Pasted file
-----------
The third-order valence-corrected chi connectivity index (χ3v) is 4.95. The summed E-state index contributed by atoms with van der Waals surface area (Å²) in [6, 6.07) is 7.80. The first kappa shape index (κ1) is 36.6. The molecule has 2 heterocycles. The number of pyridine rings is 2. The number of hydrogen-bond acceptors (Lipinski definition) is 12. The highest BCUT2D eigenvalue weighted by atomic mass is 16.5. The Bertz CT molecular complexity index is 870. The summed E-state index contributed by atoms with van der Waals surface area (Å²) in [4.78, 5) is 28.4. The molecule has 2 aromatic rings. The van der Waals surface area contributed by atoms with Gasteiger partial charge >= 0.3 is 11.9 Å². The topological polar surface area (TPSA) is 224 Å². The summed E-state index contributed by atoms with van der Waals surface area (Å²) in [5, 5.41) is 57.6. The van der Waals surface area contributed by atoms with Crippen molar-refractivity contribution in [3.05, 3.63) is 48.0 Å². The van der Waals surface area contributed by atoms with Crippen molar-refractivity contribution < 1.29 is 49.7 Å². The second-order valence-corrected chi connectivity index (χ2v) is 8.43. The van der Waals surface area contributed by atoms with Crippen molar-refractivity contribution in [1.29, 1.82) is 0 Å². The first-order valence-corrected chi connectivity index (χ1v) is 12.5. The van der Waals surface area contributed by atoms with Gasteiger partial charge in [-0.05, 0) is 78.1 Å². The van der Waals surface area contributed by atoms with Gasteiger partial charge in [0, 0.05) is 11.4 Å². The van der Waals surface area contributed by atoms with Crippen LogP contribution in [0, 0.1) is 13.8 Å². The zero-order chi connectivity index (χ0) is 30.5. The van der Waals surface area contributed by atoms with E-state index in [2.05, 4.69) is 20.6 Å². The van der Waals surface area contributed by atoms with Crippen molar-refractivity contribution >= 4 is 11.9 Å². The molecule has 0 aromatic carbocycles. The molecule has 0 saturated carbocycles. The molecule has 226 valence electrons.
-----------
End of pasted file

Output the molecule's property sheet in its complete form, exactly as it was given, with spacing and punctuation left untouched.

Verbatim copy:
The third-order valence-corrected chi connectivity index (χ3v) is 4.95. The summed E-state index contributed by atoms with van der Waals surface area (Å²) in [6, 6.07) is 7.80. The first kappa shape index (κ1) is 36.6. The molecule has 2 heterocycles. The number of pyridine rings is 2. The number of hydrogen-bond acceptors (Lipinski definition) is 12. The highest BCUT2D eigenvalue weighted by atomic mass is 16.5. The Bertz CT molecular complexity index is 870. The summed E-state index contributed by atoms with van der Waals surface area (Å²) in [4.78, 5) is 28.4. The molecule has 2 aromatic rings. The van der Waals surface area contributed by atoms with Gasteiger partial charge >= 0.3 is 11.9 Å². The topological polar surface area (TPSA) is 224 Å². The summed E-state index contributed by atoms with van der Waals surface area (Å²) in [5, 5.41) is 57.6. The van der Waals surface area contributed by atoms with Crippen molar-refractivity contribution in [3.05, 3.63) is 48.0 Å². The van der Waals surface area contributed by atoms with Crippen molar-refractivity contribution < 1.29 is 49.7 Å². The second-order valence-corrected chi connectivity index (χ2v) is 8.43. The van der Waals surface area contributed by atoms with Crippen molar-refractivity contribution in [1.29, 1.82) is 0 Å². The first-order valence-corrected chi connectivity index (χ1v) is 12.5. The van der Waals surface area contributed by atoms with Gasteiger partial charge in [-0.05, 0) is 78.1 Å². The van der Waals surface area contributed by atoms with Gasteiger partial charge in [0, 0.05) is 11.4 Å². The van der Waals surface area contributed by atoms with Crippen LogP contribution in [0, 0.1) is 13.8 Å². The zero-order chi connectivity index (χ0) is 30.5. The van der Waals surface area contributed by atoms with E-state index in [2.05, 4.69) is 20.6 Å². The van der Waals surface area contributed by atoms with Crippen molar-refractivity contribution >= 4 is 11.9 Å². The molecule has 0 aromatic carbocycles. The molecule has 0 saturated carbocycles. The molecule has 226 valence electrons.